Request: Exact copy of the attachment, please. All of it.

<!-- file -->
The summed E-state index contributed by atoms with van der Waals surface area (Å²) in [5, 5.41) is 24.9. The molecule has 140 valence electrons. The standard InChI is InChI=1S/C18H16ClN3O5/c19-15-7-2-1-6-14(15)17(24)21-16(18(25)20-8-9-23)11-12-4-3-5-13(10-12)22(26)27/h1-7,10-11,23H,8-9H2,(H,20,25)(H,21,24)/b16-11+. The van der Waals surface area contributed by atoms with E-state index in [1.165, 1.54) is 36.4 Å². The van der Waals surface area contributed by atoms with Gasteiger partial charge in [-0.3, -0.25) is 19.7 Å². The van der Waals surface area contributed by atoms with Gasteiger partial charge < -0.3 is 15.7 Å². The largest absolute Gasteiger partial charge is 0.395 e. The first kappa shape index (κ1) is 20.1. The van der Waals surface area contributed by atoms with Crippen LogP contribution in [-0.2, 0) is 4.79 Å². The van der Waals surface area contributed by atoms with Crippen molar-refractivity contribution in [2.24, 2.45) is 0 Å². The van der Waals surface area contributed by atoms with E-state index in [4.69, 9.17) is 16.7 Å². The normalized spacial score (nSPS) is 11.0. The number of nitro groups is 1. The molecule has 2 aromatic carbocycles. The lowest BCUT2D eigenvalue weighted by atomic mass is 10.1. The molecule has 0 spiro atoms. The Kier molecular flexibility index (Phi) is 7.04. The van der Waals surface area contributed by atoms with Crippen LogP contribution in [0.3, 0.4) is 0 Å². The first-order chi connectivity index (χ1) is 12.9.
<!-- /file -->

The summed E-state index contributed by atoms with van der Waals surface area (Å²) in [5, 5.41) is 24.9. The molecule has 140 valence electrons. The standard InChI is InChI=1S/C18H16ClN3O5/c19-15-7-2-1-6-14(15)17(24)21-16(18(25)20-8-9-23)11-12-4-3-5-13(10-12)22(26)27/h1-7,10-11,23H,8-9H2,(H,20,25)(H,21,24)/b16-11+. The van der Waals surface area contributed by atoms with E-state index in [1.165, 1.54) is 36.4 Å². The van der Waals surface area contributed by atoms with Gasteiger partial charge in [-0.3, -0.25) is 19.7 Å². The van der Waals surface area contributed by atoms with Gasteiger partial charge < -0.3 is 15.7 Å². The largest absolute Gasteiger partial charge is 0.395 e. The first kappa shape index (κ1) is 20.1. The van der Waals surface area contributed by atoms with Crippen LogP contribution in [-0.2, 0) is 4.79 Å². The van der Waals surface area contributed by atoms with Crippen molar-refractivity contribution in [2.24, 2.45) is 0 Å². The van der Waals surface area contributed by atoms with E-state index in [4.69, 9.17) is 16.7 Å². The normalized spacial score (nSPS) is 11.0. The number of nitro groups is 1. The molecule has 2 aromatic carbocycles. The lowest BCUT2D eigenvalue weighted by atomic mass is 10.1. The molecule has 0 spiro atoms. The Kier molecular flexibility index (Phi) is 7.04. The van der Waals surface area contributed by atoms with Crippen LogP contribution in [0.3, 0.4) is 0 Å². The first-order chi connectivity index (χ1) is 12.9.